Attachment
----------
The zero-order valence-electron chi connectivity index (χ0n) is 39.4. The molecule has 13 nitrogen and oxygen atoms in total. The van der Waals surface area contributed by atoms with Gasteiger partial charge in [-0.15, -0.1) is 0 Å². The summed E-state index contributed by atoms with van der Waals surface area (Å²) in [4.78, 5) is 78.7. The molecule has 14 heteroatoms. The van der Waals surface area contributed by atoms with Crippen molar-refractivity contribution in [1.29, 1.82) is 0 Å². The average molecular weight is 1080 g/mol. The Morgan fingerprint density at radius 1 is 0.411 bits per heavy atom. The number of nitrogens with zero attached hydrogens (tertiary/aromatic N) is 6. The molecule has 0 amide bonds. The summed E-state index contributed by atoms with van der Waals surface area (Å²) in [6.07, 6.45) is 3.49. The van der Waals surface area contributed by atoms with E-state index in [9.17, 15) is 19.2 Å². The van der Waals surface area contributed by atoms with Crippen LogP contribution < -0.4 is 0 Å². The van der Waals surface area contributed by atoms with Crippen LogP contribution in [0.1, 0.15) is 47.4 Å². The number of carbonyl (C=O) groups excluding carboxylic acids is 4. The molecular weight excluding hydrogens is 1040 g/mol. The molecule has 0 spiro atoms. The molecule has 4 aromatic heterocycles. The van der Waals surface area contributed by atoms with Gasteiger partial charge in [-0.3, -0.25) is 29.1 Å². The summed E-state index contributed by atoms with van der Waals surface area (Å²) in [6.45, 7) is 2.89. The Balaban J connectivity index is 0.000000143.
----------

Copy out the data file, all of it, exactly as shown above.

The zero-order valence-electron chi connectivity index (χ0n) is 39.4. The molecule has 13 nitrogen and oxygen atoms in total. The van der Waals surface area contributed by atoms with Gasteiger partial charge in [-0.15, -0.1) is 0 Å². The summed E-state index contributed by atoms with van der Waals surface area (Å²) in [4.78, 5) is 78.7. The molecule has 14 heteroatoms. The van der Waals surface area contributed by atoms with Crippen molar-refractivity contribution in [1.29, 1.82) is 0 Å². The average molecular weight is 1080 g/mol. The Morgan fingerprint density at radius 1 is 0.411 bits per heavy atom. The number of nitrogens with zero attached hydrogens (tertiary/aromatic N) is 6. The molecule has 0 amide bonds. The summed E-state index contributed by atoms with van der Waals surface area (Å²) in [6.07, 6.45) is 3.49. The van der Waals surface area contributed by atoms with E-state index in [9.17, 15) is 19.2 Å². The van der Waals surface area contributed by atoms with Crippen LogP contribution < -0.4 is 0 Å². The van der Waals surface area contributed by atoms with Crippen LogP contribution in [0.1, 0.15) is 47.4 Å². The number of carbonyl (C=O) groups excluding carboxylic acids is 4. The molecular weight excluding hydrogens is 1040 g/mol. The molecule has 0 spiro atoms. The molecule has 4 aromatic heterocycles. The van der Waals surface area contributed by atoms with Gasteiger partial charge in [-0.3, -0.25) is 29.1 Å². The summed E-state index contributed by atoms with van der Waals surface area (Å²) in [6.45, 7) is 2.89. The Balaban J connectivity index is 0.000000143.